How does a Helicopter Fly?

Helicopters are considered marvels of modern engineering, and while they are some of the most graceful and maneuverable aircraft in the world, they are also complex and challenging to operate. Unlike airplanes, which generate lift by using their forward speed to move air over their airfoil-shaped wings, helicopters utilize their airfoil-like rotors to move the aircraft. More than that, the rotors are spun by the engine, and they point up towards the sky to produce lift, not thrust.

As previously mentioned, helicopters use airfoils to make lift, and the rotor blades that spin above the vessel are also known as airfoils. In general, an airfoil is a shape commonly found in the cross-section of an airplane’s wings, serving to control the flow of air around them. More specifically, the primary purpose of an airfoil is to accelerate the air that passes over the top of each wing. While airplanes and helicopters make their lift in varying ways, they both produce lift using the same principles.

The foundation by which most modern flying machines make lift is based on Bernoulli’s principle. Essentially, this principle outlines how airfoils work. According to Bernoulli’s principle, the pressure exerted by a fluid is reduced as the speed of that fluid increases. In this example, the scientific definition of fluid is any substance that takes the shape of its container; thus, this definition illustrates how the principle applies to air and aircraft.

On an aircraft, the shape of the vessel influences the air flowing around it. The curved upper surface makes the air move faster across it, therefore reducing its pressure. Consequently, the pressure difference created between the higher pressure below the airfoil and the lower pressure over it is equal to the amount of lift being generated. As the rotor blades on a helicopter spin, the air above them is reduced in pressure, resulting in the production of a lifting force.

It is important to note that not all lift comes from Bernoulli’s principle. With this in mind, another vital consideration to make is the component of lift that comes from the angle at which the airfoil meets the air. This is known as the angle of attack (AOA) and can be manipulated by the pilot. When the angle becomes steeper, a majority of the air strikes the lower surface of the airfoil and bounces downward.

Although most lift is produced according to Bernoulli’s principle, when the AOA increases, more of the lift comes from Newton’s Third Law. Based on Newton’s “Third Law of Motion,” there is an equal and opposite reaction for every action. For instance, if air is being deflected downward off of the lower surface of the rotor blade, a lifting force opposite it is being created. While each rotor blade produces lift individually, the result is that the entire span of the rotor’s disc generates lift.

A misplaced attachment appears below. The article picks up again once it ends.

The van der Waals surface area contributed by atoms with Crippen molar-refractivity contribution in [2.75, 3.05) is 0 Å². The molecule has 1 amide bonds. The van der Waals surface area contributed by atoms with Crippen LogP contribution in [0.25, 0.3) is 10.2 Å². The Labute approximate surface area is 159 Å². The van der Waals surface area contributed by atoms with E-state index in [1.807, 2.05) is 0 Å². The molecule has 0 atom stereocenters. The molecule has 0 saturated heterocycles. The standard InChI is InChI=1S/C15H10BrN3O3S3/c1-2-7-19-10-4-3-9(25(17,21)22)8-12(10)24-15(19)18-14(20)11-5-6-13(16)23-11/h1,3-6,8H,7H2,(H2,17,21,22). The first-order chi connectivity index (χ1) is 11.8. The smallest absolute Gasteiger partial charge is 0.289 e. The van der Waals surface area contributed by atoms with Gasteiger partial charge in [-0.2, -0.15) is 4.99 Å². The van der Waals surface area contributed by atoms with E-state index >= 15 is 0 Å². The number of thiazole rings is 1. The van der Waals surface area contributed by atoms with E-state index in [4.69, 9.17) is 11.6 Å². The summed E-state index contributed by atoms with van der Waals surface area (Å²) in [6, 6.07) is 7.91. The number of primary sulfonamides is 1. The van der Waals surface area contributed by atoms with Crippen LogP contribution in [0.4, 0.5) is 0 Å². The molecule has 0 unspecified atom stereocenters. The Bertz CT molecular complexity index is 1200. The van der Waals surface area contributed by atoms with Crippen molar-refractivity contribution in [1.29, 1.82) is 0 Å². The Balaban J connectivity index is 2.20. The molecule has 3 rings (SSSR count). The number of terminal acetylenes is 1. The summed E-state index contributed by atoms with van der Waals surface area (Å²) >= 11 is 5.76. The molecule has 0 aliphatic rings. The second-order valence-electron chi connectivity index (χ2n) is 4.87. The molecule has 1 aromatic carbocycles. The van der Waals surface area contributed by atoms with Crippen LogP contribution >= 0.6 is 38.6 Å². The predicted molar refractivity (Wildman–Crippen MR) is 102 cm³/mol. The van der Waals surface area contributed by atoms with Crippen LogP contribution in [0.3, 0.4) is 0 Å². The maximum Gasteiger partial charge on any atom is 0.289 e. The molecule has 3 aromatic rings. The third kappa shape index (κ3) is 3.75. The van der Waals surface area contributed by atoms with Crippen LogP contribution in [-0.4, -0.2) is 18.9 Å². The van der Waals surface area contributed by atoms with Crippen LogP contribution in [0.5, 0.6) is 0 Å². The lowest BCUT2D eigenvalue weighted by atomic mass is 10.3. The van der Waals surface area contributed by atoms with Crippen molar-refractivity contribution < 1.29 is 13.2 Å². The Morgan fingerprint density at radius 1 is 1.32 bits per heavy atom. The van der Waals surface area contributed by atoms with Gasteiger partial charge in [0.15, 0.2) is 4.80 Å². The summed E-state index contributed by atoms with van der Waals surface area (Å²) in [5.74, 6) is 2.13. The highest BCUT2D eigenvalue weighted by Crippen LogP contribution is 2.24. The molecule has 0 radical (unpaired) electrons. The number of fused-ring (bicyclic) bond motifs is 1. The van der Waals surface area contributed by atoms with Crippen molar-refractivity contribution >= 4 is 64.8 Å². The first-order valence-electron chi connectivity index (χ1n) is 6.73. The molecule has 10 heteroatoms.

If the lifting force is pointed straight up and its total force exceeds the total weight of the loaded aircraft, the vehicle will rise. Following the same principle, if the amount of lift is reduced to match the force of the vessel's total weight, the aircraft will hover. Finally, if the lift is further reduced, the aircraft will sink. To achieve such ends, the AOA on the rotor blades is changed. The blade’s pitch controls the AOA, while a lever in the cockpit allows the pilot to control everything else by simply moving it up or down.

One of the most important things that pilots must master is the ability to control the amount of lift that their aircraft is producing. To get the vehicle off the ground, the pilot must make their aircraft produce a lift force greater than the force of gravity, and the exact amount varies based on the density of the air and the weight of the plane. When a pilot keeps their aircraft at a steady altitude during flight, this means that the lift force is precisely equal to gravity.

In a helicopter, pilots control the amount of lift in one of two ways. First, the pilot can make the rotor blades spin faster. Second, the pilot can increase each rotor blade’s AOA. There are, of course, other considerations to take into account. For example, the pitch of the blades is closely linked to the speed of rotation. That being said, as the AOA is increased, more power is required to maintain the speed of the rotors at a constant RPM. Furthermore, to increase the AOA, pilots pull the collective control.

The additional drag on the rotors from the increased AOA usually slows down their rotation, so the throttle must be increased to maintain a constant rotor speed. As a result, newer choppers are designed with the collective and throttle controls tied together. Keep in mind that by adding power to the rotors, torque is increased. For this reason, pilots must utilize the anti-torque pedals to adjust the turning tendency introduced as the throttle increases. If lift must be reduced to hover or descend, the aforementioned steps must be done in reverse.

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